Songs like “Change,” “Atomic Daydream,” and “Learning” have a real Depeche Mode feel to them. Vocalist Jason Morris’ voice has a strong presence and lends well to the music without overpowering or being overpowered. Alt-rock tracks like “Fields” and “Insomnia” align them musically to Austin’s The Soldier Thread.

They seemed to be very careful where the songs hit on the album, for it builds up to the climax track (number 7), “Vampires” then winds down.

Being that I’m not a huge electronic-music fan it makes sense that my favorite tracks are the piano-driven ballads. My favorite being “We Are Not Alone,” a song lamenting the end of a relationship. Musically it’s beautiful and lyrically it grabs my attention.

“Waiting for something to happen / something to turn this all around. Pick me up off of the ground. Trying to answer these questions / these questions are keeping me up at night. Leaving me here paralyzed. I cannot tell you why I see. Words are escaping me.”

This is truly emotional music… it evokes feeling. If you let the music in, it will take you on a journey. I’ve not seen them live but if they put it all out there like they seem to do on this record, they must be a phenomenal show to take in.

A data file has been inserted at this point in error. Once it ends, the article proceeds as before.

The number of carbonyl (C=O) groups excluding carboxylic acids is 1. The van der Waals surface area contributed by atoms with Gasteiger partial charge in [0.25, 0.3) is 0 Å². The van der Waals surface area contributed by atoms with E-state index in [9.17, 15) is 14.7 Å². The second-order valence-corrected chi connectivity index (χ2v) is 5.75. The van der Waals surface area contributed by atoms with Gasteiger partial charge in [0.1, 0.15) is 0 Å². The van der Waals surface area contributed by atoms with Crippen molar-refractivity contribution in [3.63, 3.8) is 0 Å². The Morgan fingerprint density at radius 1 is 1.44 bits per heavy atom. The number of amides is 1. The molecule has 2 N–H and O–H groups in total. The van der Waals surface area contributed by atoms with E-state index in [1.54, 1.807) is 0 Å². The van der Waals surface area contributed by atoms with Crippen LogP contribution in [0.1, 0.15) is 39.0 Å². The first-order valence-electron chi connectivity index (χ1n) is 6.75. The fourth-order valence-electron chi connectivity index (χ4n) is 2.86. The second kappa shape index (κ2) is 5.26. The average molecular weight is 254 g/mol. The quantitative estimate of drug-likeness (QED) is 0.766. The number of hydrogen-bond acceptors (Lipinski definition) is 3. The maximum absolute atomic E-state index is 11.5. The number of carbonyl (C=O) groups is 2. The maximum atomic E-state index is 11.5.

If you’ve been swayed by this review at all to take a listen to them, well I’ve got good news for you. Their entire album is available as a free download (.zip file). If you like that, how about a free show? Next Friday (3/19) they are playing at The Highball (1120 S. Lamar) with Seven Percent Solution, Death is Not A Joyride and four other bands.

The Clouds Are Ghosts are Jason Morris (vocals, synth, guitar), Erin Fillingame (piano), Jason Flitcraft (violin, synth, guitar), Steven Paul (guitar, synth), and Kevin Butler (percussion) - INSite Magazine

"Texas Platters"

Three out of five band members listing synths second on their individual duty rosters, the fourth being the keyboardist, and the fifth leading with engineering/production means either the Clouds Are Ghosts are musical rocket scientists or Garbage. The moment this local quartet's eponymous debut opens to beats and synthesized melodrama heaving and sighing behind a piano-kissed vocal straight out of the nasal theatre of Placebo's Brian Molko, you know you're not in Kansas anymore, Toto. "Atomic Daydream" beats out jackrabbit skank under layers of synthesized radiation, and violin-swollen New Age gothic "We Are Not Alone" trades on Jason Morris' classic UK 1980s vocal dramatization ("Fields"). By the time both lead into the cutting rhythms of "Echo," you realize The Clouds Are Ghosts doesn't have a single hair out of place, perfectly segued and polished to a binary New Order. "Insomnia" and synthetic "Vampires" blur the second half – piano sonata "Underwater Level" – but paramount is "Orbiting," a busy signal of modern existential acquiescence. - The Austin Chronicle

"A2W: The Clouds Are Ghosts"